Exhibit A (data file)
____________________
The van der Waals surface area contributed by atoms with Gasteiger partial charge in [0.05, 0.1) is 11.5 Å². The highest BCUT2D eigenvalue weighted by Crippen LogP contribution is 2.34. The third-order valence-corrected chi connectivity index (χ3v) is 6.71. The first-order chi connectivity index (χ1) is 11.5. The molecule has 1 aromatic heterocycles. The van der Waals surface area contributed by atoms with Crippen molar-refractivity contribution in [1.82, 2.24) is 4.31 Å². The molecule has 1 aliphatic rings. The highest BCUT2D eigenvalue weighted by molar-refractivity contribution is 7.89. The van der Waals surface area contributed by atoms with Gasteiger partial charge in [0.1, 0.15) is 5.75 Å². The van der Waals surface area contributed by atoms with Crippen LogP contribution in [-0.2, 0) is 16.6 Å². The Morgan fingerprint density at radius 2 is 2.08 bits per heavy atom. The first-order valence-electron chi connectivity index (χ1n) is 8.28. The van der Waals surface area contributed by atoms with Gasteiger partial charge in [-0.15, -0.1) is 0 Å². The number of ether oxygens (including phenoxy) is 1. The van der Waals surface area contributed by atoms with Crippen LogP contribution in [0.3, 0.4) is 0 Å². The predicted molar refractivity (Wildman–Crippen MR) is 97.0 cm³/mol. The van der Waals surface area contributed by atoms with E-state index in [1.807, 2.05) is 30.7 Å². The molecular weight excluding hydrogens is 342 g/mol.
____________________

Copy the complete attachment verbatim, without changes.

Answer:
The van der Waals surface area contributed by atoms with Gasteiger partial charge in [0.05, 0.1) is 11.5 Å². The highest BCUT2D eigenvalue weighted by Crippen LogP contribution is 2.34. The third-order valence-corrected chi connectivity index (χ3v) is 6.71. The first-order chi connectivity index (χ1) is 11.5. The molecule has 1 aromatic heterocycles. The van der Waals surface area contributed by atoms with Crippen molar-refractivity contribution in [1.82, 2.24) is 4.31 Å². The molecule has 1 aliphatic rings. The highest BCUT2D eigenvalue weighted by molar-refractivity contribution is 7.89. The van der Waals surface area contributed by atoms with Gasteiger partial charge in [0.1, 0.15) is 5.75 Å². The van der Waals surface area contributed by atoms with Crippen LogP contribution in [-0.2, 0) is 16.6 Å². The Morgan fingerprint density at radius 2 is 2.08 bits per heavy atom. The first-order valence-electron chi connectivity index (χ1n) is 8.28. The van der Waals surface area contributed by atoms with Gasteiger partial charge in [-0.15, -0.1) is 0 Å². The number of ether oxygens (including phenoxy) is 1. The van der Waals surface area contributed by atoms with Crippen LogP contribution in [0.3, 0.4) is 0 Å². The predicted molar refractivity (Wildman–Crippen MR) is 97.0 cm³/mol. The van der Waals surface area contributed by atoms with E-state index in [1.807, 2.05) is 30.7 Å². The molecular weight excluding hydrogens is 342 g/mol.